Dido/Elissa: Female Mythopoetics in the Work of Magdalena Zira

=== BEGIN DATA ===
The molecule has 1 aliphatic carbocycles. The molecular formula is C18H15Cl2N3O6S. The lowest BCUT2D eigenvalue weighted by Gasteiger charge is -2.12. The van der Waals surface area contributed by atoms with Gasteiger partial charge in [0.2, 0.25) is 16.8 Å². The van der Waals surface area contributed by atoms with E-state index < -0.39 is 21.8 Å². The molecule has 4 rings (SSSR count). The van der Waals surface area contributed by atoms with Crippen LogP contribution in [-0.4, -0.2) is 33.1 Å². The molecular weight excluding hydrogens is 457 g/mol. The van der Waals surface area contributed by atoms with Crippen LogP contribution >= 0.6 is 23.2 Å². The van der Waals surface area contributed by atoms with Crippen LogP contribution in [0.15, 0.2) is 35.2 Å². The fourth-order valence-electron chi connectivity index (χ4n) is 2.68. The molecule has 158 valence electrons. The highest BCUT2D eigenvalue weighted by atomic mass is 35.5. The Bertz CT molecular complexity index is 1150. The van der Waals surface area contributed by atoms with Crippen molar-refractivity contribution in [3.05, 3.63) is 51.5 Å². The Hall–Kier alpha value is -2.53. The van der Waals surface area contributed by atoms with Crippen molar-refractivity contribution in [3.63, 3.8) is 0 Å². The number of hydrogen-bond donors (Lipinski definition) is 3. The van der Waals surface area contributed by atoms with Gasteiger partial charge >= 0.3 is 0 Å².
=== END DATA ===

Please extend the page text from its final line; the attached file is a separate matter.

This article offers an analysis of Greek writer and director Magdalena Zira’s Dido/ Elissa, set on stage by Fantastico Theatre in December 2021 (Nicosia, Cyprus), to outline the play’s feminist edge in the context of the radical reworking of classical myth by contemporary feminism. Engaging classical reception, comparative, and feminist scholarship, the article examines points of convergence and divergence between Zira and the epic material around the character of Dido and traces elective affinities between Zira and British writer Νatalie Haynes’s A Thousand Ships (2019), a wide-ranging feminist rewriting of the Iliad, in her attempt to promote a new model of female subjectivity and theatrical practice, as well as a new awareness of alterity. The article further adopts a comparative lens to examine Zira’s work as the genealogical offspring of feminism’s subversive appropriation of classical myth— and the epic tradition in particular—since the 1970s onwards. It thus draws attention to the standing and growing importance of the feminist reception of classical myth in contemporary culture, consisting in denouncing the persisting phallic societal structures and promoting female models and alternative narratives, other than the dominant and the institutionalized.
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